In our opinion, however, the common tax to be levied in the recorganized school district has in fact, if not in terms, been imposed by the General Assembly and not by the State Board of Education. This conclusion is forced by reason of the fact that upon reorganization of school districts, the amount required to pay the bonds of the component is known to a cretainty. Consequently, § 1006(b) amounts to a direction by the General Assembly to the State Board of Education to implement its levy of a tax in that amount.
The State Board of Education is nothing more than an agent of the General Assembly for this purpose, performing an administrative function. The tax, itself, is imposed by the General Assembly, the amount to be ascertained by the fact of consolidation. There is nothing inherently unconstitutional in delegating to an appointive board the fact-finding function upon which a tax levy previously formulated by the General Assembly is actually based. Cf. Mayor and Council of Wilmington v. State, 5 Terry 332,57 A.2d 70.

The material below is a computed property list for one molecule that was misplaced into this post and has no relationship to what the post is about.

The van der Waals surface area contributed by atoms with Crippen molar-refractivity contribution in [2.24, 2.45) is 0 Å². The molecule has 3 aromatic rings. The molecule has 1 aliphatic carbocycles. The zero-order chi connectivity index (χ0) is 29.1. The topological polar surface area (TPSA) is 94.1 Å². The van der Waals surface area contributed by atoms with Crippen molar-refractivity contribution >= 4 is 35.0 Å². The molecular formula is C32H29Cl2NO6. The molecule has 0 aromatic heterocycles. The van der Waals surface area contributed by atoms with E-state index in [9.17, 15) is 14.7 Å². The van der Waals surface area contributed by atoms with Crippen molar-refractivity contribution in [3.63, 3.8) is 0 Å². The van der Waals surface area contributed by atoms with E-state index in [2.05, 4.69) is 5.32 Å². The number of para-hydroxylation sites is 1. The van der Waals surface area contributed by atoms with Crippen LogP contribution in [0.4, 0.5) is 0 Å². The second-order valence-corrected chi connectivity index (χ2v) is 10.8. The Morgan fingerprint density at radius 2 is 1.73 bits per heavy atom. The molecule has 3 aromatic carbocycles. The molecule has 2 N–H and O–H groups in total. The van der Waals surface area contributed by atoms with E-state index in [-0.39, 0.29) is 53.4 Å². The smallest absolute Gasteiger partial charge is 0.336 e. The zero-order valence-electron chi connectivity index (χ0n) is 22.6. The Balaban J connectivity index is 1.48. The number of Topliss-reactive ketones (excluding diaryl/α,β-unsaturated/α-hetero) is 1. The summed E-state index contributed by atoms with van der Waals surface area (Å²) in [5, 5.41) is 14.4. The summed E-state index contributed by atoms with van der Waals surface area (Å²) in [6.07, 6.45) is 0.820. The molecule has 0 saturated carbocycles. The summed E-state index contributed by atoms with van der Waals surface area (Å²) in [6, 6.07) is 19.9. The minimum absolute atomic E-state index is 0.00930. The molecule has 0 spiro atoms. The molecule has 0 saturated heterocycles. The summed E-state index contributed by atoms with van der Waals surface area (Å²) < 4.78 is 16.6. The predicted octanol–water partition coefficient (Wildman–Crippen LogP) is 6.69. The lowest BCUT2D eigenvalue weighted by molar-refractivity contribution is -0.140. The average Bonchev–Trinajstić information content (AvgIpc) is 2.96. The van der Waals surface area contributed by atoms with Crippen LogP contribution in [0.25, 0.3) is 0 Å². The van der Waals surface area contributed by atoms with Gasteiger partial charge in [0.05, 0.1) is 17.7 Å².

The answer to Question No. 1 is in the negative.
Question No. 2
Would House Bill 438 with House Amendment 1, as applied to component school districts which were consolidated subsequent to April 25, 1962 the qualified voters of which had voted that the bonds of the then consolidating districts would remain obligations of the resident of the respective school districts violate Article 1, Section 7 of the Constitution of the State of Delaware?
We think our answer to Question No. 1 is controlling on Question No. 2. Since the General Assembly has broad powers of change with respect to the public school system, we see no reason why it could not change the result of a prior election. Indeed, this will be done in the cases of districts which heretofore have voted against consolidation.